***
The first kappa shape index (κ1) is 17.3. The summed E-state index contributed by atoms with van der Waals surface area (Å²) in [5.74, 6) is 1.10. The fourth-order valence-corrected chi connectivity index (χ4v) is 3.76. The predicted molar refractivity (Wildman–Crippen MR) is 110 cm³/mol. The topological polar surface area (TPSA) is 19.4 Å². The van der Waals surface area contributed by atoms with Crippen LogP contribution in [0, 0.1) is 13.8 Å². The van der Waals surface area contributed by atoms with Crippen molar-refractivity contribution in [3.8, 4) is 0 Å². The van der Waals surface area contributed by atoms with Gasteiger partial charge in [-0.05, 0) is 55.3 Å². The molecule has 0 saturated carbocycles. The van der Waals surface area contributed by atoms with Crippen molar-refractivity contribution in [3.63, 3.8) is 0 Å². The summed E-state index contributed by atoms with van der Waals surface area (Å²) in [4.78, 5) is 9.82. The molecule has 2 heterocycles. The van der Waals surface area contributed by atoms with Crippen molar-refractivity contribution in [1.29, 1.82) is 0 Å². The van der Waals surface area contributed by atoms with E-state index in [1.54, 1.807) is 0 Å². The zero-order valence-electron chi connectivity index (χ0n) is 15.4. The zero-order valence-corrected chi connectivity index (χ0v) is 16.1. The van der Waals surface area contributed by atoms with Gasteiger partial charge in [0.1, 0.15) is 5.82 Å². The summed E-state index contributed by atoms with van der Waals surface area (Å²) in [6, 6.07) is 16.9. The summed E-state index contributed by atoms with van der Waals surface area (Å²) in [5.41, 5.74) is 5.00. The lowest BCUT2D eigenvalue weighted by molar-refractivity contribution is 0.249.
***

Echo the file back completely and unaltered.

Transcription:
The first kappa shape index (κ1) is 17.3. The summed E-state index contributed by atoms with van der Waals surface area (Å²) in [5.74, 6) is 1.10. The fourth-order valence-corrected chi connectivity index (χ4v) is 3.76. The predicted molar refractivity (Wildman–Crippen MR) is 110 cm³/mol. The topological polar surface area (TPSA) is 19.4 Å². The van der Waals surface area contributed by atoms with Crippen LogP contribution in [0, 0.1) is 13.8 Å². The van der Waals surface area contributed by atoms with Crippen molar-refractivity contribution in [3.8, 4) is 0 Å². The van der Waals surface area contributed by atoms with Gasteiger partial charge in [-0.05, 0) is 55.3 Å². The molecule has 0 saturated carbocycles. The van der Waals surface area contributed by atoms with Crippen molar-refractivity contribution in [3.63, 3.8) is 0 Å². The summed E-state index contributed by atoms with van der Waals surface area (Å²) in [4.78, 5) is 9.82. The molecule has 2 heterocycles. The van der Waals surface area contributed by atoms with Crippen molar-refractivity contribution in [1.29, 1.82) is 0 Å². The van der Waals surface area contributed by atoms with E-state index in [1.54, 1.807) is 0 Å². The zero-order valence-electron chi connectivity index (χ0n) is 15.4. The zero-order valence-corrected chi connectivity index (χ0v) is 16.1. The van der Waals surface area contributed by atoms with Gasteiger partial charge in [0.1, 0.15) is 5.82 Å². The summed E-state index contributed by atoms with van der Waals surface area (Å²) in [6, 6.07) is 16.9. The summed E-state index contributed by atoms with van der Waals surface area (Å²) in [5.41, 5.74) is 5.00. The lowest BCUT2D eigenvalue weighted by molar-refractivity contribution is 0.249.